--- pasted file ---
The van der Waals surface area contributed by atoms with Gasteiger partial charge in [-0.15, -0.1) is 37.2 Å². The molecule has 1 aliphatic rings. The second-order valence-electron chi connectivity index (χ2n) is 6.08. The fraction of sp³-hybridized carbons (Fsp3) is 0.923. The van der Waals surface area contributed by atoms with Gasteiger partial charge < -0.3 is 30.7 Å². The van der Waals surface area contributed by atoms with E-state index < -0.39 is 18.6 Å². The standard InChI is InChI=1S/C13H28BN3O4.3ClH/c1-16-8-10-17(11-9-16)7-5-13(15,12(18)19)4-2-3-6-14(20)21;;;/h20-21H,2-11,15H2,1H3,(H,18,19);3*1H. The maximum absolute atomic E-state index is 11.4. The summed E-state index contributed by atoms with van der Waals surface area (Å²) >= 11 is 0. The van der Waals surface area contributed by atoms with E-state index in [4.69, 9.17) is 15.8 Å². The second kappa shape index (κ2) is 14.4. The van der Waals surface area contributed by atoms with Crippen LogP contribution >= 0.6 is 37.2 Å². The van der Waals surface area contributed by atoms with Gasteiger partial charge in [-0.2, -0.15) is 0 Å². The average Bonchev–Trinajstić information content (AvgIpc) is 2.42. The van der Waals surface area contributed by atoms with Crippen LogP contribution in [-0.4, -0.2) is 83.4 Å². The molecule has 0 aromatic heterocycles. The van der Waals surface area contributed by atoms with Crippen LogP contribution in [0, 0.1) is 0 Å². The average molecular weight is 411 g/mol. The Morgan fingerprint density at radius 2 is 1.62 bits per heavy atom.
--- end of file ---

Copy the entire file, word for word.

The van der Waals surface area contributed by atoms with Gasteiger partial charge in [-0.15, -0.1) is 37.2 Å². The molecule has 1 aliphatic rings. The second-order valence-electron chi connectivity index (χ2n) is 6.08. The fraction of sp³-hybridized carbons (Fsp3) is 0.923. The van der Waals surface area contributed by atoms with Gasteiger partial charge < -0.3 is 30.7 Å². The van der Waals surface area contributed by atoms with E-state index < -0.39 is 18.6 Å². The standard InChI is InChI=1S/C13H28BN3O4.3ClH/c1-16-8-10-17(11-9-16)7-5-13(15,12(18)19)4-2-3-6-14(20)21;;;/h20-21H,2-11,15H2,1H3,(H,18,19);3*1H. The maximum absolute atomic E-state index is 11.4. The summed E-state index contributed by atoms with van der Waals surface area (Å²) >= 11 is 0. The van der Waals surface area contributed by atoms with E-state index in [4.69, 9.17) is 15.8 Å². The second kappa shape index (κ2) is 14.4. The van der Waals surface area contributed by atoms with Crippen LogP contribution >= 0.6 is 37.2 Å². The van der Waals surface area contributed by atoms with Gasteiger partial charge in [-0.2, -0.15) is 0 Å². The average Bonchev–Trinajstić information content (AvgIpc) is 2.42. The van der Waals surface area contributed by atoms with Crippen LogP contribution in [-0.4, -0.2) is 83.4 Å². The molecule has 0 aromatic heterocycles. The van der Waals surface area contributed by atoms with Crippen LogP contribution in [0, 0.1) is 0 Å². The average molecular weight is 411 g/mol. The Morgan fingerprint density at radius 2 is 1.62 bits per heavy atom.